Not too long ago I visited a local community hospital. The hallways were lined with photographs of award-winning employees. Beneath each photo was the story of why he or she received the award. One was a nurse who stopped by a patient’s home after work just to see how the patient was doing. Another was an aide who detoured many miles out of his way home to drop off medications for another patient. Yet another was an LPN who helped to comfort a terminally ill patient as she lay dying. It is well known that one of the best ways to motivate employees is to catch them doing the right thing--and recognizing and rewarding them. But this example is the only one that has ever moved me to tears. The CEO of this hospital is relentlessly optimistic and enthusiastic. Employees have high satisfaction scores--and the patient satisfaction scores are correspondingly high. Is there a relationship between the CEO’s mood and the employees’ satisfaction levels? You bet there is.
The leadership literature has demonstrated that the most effective leaders are those who possess a certain constellation of personality traits. These traits include:
“Self-confidence; self-awareness and self-objectivity; honesty, integrity and credibility; dominance; extroversion; assertiveness; emotional stability; high tolerance for frustration; warmth; and a sense of humor” (Dubrin, 1995, p. 31).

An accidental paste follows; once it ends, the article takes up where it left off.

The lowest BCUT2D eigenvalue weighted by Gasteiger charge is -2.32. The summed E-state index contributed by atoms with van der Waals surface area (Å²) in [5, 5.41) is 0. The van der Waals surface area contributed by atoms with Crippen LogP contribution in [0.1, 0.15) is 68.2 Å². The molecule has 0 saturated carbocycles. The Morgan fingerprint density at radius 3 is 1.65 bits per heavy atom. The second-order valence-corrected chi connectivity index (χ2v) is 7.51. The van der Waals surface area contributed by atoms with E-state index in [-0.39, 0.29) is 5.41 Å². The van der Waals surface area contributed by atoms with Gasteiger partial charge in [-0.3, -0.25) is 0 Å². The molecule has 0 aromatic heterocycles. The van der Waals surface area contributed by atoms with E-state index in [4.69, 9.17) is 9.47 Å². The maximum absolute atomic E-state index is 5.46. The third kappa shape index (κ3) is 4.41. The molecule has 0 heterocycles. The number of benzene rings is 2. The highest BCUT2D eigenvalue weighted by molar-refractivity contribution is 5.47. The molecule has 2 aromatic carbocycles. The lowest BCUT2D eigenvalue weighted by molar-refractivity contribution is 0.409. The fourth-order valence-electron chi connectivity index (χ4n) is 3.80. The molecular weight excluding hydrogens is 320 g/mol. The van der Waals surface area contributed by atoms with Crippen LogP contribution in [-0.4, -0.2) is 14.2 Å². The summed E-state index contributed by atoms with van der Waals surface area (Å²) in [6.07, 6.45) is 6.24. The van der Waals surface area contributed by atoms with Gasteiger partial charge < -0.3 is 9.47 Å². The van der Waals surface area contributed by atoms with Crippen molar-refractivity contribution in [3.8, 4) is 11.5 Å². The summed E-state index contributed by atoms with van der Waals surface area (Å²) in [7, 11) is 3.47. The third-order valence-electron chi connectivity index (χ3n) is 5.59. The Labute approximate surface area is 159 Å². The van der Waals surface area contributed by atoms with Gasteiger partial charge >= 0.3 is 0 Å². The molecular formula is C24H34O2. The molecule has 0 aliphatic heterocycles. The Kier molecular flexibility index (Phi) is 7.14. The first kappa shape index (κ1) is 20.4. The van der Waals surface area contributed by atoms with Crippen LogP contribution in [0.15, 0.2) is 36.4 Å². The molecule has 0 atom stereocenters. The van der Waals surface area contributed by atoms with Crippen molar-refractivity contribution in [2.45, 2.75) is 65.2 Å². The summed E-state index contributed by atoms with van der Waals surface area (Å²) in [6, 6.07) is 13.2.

Psychological researchers have known for decades that infants learn emotions through observation and mimicry of caregiver’s facial expressions. In addition, Laird and Bresler (1992) demonstrated in laboratory research that when subjects’ faces were arranged into frowns that the subjects reported feeling angry--even in the absence of any cues that would induce such emotions. Muscle memory appeared to create the mood associated with the facial expressions. Recently, neuroscientists have discovered that a cluster of premotor and parietal cells called “mirror neurons” or the “mirror neuron system” (MNS) is responsible for enabling humans to learn motor skills, language, communication and social behaviors (Iacoboni & Depretto, 2006; Rizzolatti & Craighero, 2004; Society for Neuroscience, 2008).
According to Hatfield, Cacioppo, and Rapson (1993), people who are emotionally in tune with others can read emotions within microseconds of observing facial expressions. The ability to read other people’s emotions has been measured through the Emotion Contagion (EC) scale. Doherty, Orimoto, Singelis, Hatfield and Hebb (1995) found that women and physicians scored higher on the EC scale and that there were significant correlations between self-report of “catching emotion” and “judges’ ratings of participants actual emotional reactions” (Doherty et al, 1995, p. 369).
When Totterdell, Kellett, Teuchmann and Briner (1998) looked at the relationship between mood and work groups of community nurses, they discovered “significant associations between people’s moods and the moods of their teammates at work over time” (Totterdell et al, 1998, p. 1513). The term used by these researchers and others for why this happened was “emotional contagion.” In other words, the teammates caught each others’ moods.